Slow Food and Cycling in Sacramento

When I was growing up, my friends and I could not wait to get out of Sacramento. From the time one of us had both a driver’s license and a car, we headed to San Francisco as often as possible. There we could find art and culture and cool restaurants and shops, everything our cowtown hometown seemed to be lacking.

Fast forward twenty-plus years. I rarely go home because my parents (thankfully) like to visit me, so it’s been about three years since I was last there. Boy was I surprised last week when I attended the Behavior, Energy, and Climate Change Conference (blog to follow)! Downtown Sacramento is now all about slow food and cycling – in short, a place I’d now be happy to live in!

Bicycles were locked up outside of every restaurant in downtown Sacramento.

Over breakfast at long-ago favorite Fox and Goose, a friend explained Sacramento’s new “Farm to Fork” status, and the Slow Food movement with “Snailies” – snail awards for participating slow food restaurants in town. As someone who supports, although can’t always afford, slow food, I felt obligated to try one. I dragged my BikeArlington colleague, also at the conference, to Lucca Restaurant, and we were so impressed by the delicious food! And the prices weren’t bad either.

Lucca also does a farmer’s market dinner on Sundays. I’d love to try this.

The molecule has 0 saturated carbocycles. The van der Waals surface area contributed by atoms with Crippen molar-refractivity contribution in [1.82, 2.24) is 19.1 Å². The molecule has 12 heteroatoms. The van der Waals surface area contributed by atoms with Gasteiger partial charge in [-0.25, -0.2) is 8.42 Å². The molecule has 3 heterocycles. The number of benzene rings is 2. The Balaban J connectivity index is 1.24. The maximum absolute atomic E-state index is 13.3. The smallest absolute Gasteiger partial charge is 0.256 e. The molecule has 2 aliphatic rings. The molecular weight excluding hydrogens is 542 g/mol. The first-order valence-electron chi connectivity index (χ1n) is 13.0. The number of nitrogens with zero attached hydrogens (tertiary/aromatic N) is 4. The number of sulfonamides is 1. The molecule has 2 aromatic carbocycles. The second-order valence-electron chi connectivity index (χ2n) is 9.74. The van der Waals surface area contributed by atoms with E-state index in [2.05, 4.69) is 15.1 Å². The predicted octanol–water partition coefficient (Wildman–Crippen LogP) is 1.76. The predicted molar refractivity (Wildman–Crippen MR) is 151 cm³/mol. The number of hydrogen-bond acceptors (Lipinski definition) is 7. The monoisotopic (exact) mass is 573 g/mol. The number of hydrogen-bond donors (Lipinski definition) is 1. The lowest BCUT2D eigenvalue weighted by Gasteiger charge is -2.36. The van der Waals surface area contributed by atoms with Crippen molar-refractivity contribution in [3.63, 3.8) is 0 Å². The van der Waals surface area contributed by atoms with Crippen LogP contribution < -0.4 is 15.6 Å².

I hit a few other new places, as well as visited a long-time favorite coffee shop, now in a new location.

Cafeteria 15L – grown up comfort food in a huge space, with a courtyard shared with two other places.

Skillet S’mores at Cafeteria 15L


Yes, I have been going to Capitol Garage for 20 years – boy does that make me feel old.

Having so many great (and huge! Every place downtown was in a space that could hold several NYC restaurants!) within walking distance to just about anything in downtown and midtown would have made me a much happier person. Let’s ignore the fact that I was then a poor college student, shall we?

I had been told that Sacramento had become a huge bicycling city, so I shouldn’t have been surprised at the number of bikes and bike racks I saw everywhere, yet I was.

One of the Edible Pedal delivery bikes cruising past a Sacramento landmark.

More delivery bikes, this time for Pizza Rock.

Lots of fixies – the city is pretty flat, so I guess that would be fine. I love the lights on this bike!

Out for a spin on my mother’s adorable cruiser bike.


I was disappointed to not have had time to cruise around on a bike, but I did take Light Rail from my parents neighborhood to downtown, and was HUGELY impressed by the bike racks in the light rail cars. Yes, that’s right, I said IN the cars. Bikes are permitted in the light rail cars at all times, in designated areas, although signs to say cyclists may be asked to leave if trains are too crowded. When I rode it, there was a high volume of what people might consider “undesirables,”  compared to New York or the Washington DC area, where everyone rides the subway system. I was continually cautioned against riding it at night.

I guess now I need to return to Sacramento soon and explore more of this slow food cycling city. The Mechanic needs to experience my hometown anyway. But I will offer Napa Valley and San Francisco to sweeten the deal.